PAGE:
BERLIN (AP) — The world must take “radical action” to shift away from fossil fuels, including investing $5.7 trillion annually in solar, wind and other forms of clean power this decade to ensure that global warming doesn’t pass dangerous thresholds, the head of the International Renewable Energy Agency said Tuesday.
Other measures proposed in a 348-page report on the global energy transition include improving energy efficiency, increasing electrification, capturing carbon emissions and expanding the use of hydrogen gas.
Scientists say global emissions need to drop 45% by the end of the decade compared to 1990 levels. But recent data show they are going up, not down, in part due to rising energy demand and the expansion of fossil fuel use.
“The energy transition is far from being on track and anything short of radical action in the coming years will diminish, even eliminate, chances to meet our climate goals,” said Francesco La Camera, the director-general of IRENA.
Countries agreed seven years ago in Paris to limit global warming to 2 degrees Celsius (3.6 Fahrenheit), ideally no more than 1.5 degrees C (2.7 F), to avoid potentially catastrophic consequences for the planet. With temperatures now more than 1.1 degrees C above the pre-industrial average, a recent report by a U.N. science panel found that billions around the world are already vulnerable to the effects of climate change.
La Camera told an energy conference in Berlin that “not only the 1.5 C, the 2 C goal is really in danger if we don’t act and don’t make a dramatic change in the way we produce and consume energy.”
IRENA, which is based in the oil-rich Gulf emirate of Abu Dhabi-based IRENA, said investments of $700 billion should be diverted away from the fossil fuel sector each year to avoid creating wells, pipelines and power plants that can’t be used anymore.
This demand was echoed by U.N. Secretary-General Antonio Guterres, who called for an end to private sector financing for coal power, which surged to record highs last year.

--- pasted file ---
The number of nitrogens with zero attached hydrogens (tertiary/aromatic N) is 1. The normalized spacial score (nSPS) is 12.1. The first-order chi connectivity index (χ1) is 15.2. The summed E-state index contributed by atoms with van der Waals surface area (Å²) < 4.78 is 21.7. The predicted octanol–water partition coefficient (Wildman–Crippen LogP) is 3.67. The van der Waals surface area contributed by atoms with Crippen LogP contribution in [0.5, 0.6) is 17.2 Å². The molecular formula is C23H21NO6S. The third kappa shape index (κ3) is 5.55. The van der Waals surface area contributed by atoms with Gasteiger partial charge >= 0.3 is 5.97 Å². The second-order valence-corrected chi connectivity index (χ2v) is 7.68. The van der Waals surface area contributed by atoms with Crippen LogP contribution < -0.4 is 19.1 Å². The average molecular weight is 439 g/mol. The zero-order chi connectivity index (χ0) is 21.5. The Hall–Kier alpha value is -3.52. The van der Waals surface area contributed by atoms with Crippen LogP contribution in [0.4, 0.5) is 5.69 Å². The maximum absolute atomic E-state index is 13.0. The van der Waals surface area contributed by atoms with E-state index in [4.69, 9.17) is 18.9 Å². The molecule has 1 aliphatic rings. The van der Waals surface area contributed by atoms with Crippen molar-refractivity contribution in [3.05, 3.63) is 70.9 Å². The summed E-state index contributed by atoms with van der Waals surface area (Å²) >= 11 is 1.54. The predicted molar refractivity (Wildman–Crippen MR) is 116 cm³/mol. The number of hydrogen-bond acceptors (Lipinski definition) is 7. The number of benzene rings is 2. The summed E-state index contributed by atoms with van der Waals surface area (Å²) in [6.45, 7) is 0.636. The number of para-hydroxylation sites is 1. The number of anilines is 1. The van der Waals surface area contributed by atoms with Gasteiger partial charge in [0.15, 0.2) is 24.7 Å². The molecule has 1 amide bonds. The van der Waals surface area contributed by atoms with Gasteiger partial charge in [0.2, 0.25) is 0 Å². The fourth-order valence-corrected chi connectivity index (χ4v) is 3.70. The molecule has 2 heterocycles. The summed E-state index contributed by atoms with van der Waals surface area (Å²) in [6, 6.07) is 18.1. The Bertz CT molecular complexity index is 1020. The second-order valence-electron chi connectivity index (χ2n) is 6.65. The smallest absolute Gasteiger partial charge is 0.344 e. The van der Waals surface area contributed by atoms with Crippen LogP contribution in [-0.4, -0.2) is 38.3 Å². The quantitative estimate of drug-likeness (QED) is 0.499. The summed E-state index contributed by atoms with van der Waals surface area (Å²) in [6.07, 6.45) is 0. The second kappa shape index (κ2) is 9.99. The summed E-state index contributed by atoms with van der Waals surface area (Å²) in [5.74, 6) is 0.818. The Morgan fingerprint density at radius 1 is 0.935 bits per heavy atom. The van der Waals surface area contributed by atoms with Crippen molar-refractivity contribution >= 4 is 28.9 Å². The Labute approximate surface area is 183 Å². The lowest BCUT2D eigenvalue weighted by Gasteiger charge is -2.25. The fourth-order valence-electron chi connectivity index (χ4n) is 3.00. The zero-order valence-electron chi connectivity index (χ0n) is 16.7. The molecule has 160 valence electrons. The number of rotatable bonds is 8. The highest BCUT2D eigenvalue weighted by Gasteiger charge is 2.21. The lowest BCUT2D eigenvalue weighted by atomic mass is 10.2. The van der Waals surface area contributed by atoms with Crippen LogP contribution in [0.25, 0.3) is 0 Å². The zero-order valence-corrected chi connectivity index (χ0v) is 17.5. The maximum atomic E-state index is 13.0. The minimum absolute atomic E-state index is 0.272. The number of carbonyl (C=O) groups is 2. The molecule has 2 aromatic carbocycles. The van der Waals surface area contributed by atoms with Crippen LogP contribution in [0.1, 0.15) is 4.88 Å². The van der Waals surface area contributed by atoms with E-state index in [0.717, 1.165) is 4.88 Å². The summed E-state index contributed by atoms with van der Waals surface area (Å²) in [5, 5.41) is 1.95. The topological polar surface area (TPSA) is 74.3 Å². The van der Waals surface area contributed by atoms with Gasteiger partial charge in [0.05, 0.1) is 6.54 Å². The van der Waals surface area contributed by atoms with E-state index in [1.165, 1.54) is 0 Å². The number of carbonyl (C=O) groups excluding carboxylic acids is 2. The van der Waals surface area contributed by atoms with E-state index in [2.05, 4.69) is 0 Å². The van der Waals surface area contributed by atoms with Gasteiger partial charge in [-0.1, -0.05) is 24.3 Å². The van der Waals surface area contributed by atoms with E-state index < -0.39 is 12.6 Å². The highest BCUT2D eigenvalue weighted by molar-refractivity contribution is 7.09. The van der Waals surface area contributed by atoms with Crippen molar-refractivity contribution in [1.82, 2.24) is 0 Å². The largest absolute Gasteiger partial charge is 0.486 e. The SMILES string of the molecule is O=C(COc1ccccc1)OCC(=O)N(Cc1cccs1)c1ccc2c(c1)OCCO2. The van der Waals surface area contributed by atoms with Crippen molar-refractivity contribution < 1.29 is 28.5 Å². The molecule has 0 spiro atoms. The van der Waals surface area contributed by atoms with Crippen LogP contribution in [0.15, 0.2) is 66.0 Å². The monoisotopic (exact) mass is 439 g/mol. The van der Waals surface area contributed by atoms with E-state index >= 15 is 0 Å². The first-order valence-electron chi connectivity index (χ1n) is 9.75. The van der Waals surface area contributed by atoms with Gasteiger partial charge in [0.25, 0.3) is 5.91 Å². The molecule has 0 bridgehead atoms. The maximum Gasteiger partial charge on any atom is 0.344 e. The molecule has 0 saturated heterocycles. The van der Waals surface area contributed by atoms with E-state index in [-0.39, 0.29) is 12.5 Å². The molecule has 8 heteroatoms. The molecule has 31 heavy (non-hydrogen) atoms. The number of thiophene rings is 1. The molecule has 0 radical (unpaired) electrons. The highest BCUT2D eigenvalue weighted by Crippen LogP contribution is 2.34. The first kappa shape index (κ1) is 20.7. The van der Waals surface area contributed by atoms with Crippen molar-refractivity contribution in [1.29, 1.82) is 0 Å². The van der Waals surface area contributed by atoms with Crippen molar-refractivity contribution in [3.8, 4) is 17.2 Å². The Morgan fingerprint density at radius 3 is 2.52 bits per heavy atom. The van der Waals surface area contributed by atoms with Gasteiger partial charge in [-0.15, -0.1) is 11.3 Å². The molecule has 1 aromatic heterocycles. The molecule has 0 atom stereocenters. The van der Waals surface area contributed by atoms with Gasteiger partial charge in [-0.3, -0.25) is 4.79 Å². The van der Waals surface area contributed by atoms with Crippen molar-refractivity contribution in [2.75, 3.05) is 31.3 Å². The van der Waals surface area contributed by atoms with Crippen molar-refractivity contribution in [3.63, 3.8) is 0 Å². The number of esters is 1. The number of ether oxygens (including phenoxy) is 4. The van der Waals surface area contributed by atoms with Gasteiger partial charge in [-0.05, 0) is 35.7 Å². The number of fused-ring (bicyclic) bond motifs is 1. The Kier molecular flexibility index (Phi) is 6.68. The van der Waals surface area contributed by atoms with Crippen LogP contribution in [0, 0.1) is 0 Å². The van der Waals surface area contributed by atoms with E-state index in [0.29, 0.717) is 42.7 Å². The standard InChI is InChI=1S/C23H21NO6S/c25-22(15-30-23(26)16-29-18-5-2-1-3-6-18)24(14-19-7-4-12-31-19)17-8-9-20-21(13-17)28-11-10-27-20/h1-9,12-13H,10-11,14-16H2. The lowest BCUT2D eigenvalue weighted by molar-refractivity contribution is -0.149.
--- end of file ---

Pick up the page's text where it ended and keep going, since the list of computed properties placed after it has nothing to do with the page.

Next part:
“Lenders need to recognize that coal and fossil fuels are futile investments that will lead to billions of dollars in stranded assets,” he said.
With countries such as the United States ramping up domestic fossil fuel production amid energy price hikes and fears of supply shortages because of Russia’s war in Ukraine, Guterres urged governments not to delay the shift away from fossil fuels.
“The current crisis shows that we must accelerate, not slow, the renewable energy transition,” he said. “This is the only true path to energy security.”
Such calls have met with mixed results.
At a forum in Dubai this week, energy ministers of major oil producers Saudi Arabia and the United Arab Emirates, as well as the secretary general of the OPEC oil cartel, insisted that fossil fuels are part of the energy transition and hundreds of billions of dollars in oil and gas investments are still needed.
While the two Gulf countries have pledged to reduce emissions within their borders to net zero, they tout their barrels of oil as less carbon-intensive than those extracted elsewhere and have no plans to scale back production. OPEC expects more oil will be needed in the coming decades, mainly due to a population boom in Asia.
Even Germany, which seeks to become carbon neutral by 2045 and recently announced a raft of new measures to further boost renewable power, continues to dig coal for energy needs.
Utility company RWE this week won a court case allowing it to bulldoze a farm in the western German village of Luetzerath in preparation for the expansion of a nearby lignite mine.
Aya Batrawy in Dubai contributed to this report.
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